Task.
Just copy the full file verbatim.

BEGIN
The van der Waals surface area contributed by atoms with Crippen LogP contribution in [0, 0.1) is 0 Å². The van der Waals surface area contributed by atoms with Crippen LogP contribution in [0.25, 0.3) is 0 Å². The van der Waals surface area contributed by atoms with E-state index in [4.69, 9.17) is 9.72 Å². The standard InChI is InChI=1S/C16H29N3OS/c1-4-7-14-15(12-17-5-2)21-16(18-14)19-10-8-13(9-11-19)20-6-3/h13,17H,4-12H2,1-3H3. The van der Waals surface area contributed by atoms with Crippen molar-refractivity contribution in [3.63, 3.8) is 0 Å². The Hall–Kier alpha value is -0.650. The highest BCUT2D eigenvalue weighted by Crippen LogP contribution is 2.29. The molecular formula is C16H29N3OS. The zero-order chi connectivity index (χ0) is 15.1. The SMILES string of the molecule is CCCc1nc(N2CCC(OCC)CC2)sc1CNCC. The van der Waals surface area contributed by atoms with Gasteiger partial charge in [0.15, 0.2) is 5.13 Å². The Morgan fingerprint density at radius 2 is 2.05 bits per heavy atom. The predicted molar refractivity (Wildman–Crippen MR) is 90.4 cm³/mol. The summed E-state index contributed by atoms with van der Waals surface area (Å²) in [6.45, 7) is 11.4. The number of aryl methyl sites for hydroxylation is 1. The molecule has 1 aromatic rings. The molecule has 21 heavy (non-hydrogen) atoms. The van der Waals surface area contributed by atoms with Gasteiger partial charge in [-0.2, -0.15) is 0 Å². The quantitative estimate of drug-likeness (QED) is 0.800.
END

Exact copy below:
The van der Waals surface area contributed by atoms with Crippen LogP contribution in [0, 0.1) is 0 Å². The van der Waals surface area contributed by atoms with Crippen LogP contribution in [0.25, 0.3) is 0 Å². The van der Waals surface area contributed by atoms with E-state index in [4.69, 9.17) is 9.72 Å². The standard InChI is InChI=1S/C16H29N3OS/c1-4-7-14-15(12-17-5-2)21-16(18-14)19-10-8-13(9-11-19)20-6-3/h13,17H,4-12H2,1-3H3. The van der Waals surface area contributed by atoms with Crippen molar-refractivity contribution in [3.63, 3.8) is 0 Å². The Hall–Kier alpha value is -0.650. The highest BCUT2D eigenvalue weighted by Crippen LogP contribution is 2.29. The molecular formula is C16H29N3OS. The zero-order chi connectivity index (χ0) is 15.1. The SMILES string of the molecule is CCCc1nc(N2CCC(OCC)CC2)sc1CNCC. The van der Waals surface area contributed by atoms with Gasteiger partial charge in [0.15, 0.2) is 5.13 Å². The Morgan fingerprint density at radius 2 is 2.05 bits per heavy atom. The predicted molar refractivity (Wildman–Crippen MR) is 90.4 cm³/mol. The summed E-state index contributed by atoms with van der Waals surface area (Å²) in [6.45, 7) is 11.4. The number of aryl methyl sites for hydroxylation is 1. The molecule has 1 aromatic rings. The molecule has 21 heavy (non-hydrogen) atoms. The van der Waals surface area contributed by atoms with Gasteiger partial charge in [-0.2, -0.15) is 0 Å². The quantitative estimate of drug-likeness (QED) is 0.800.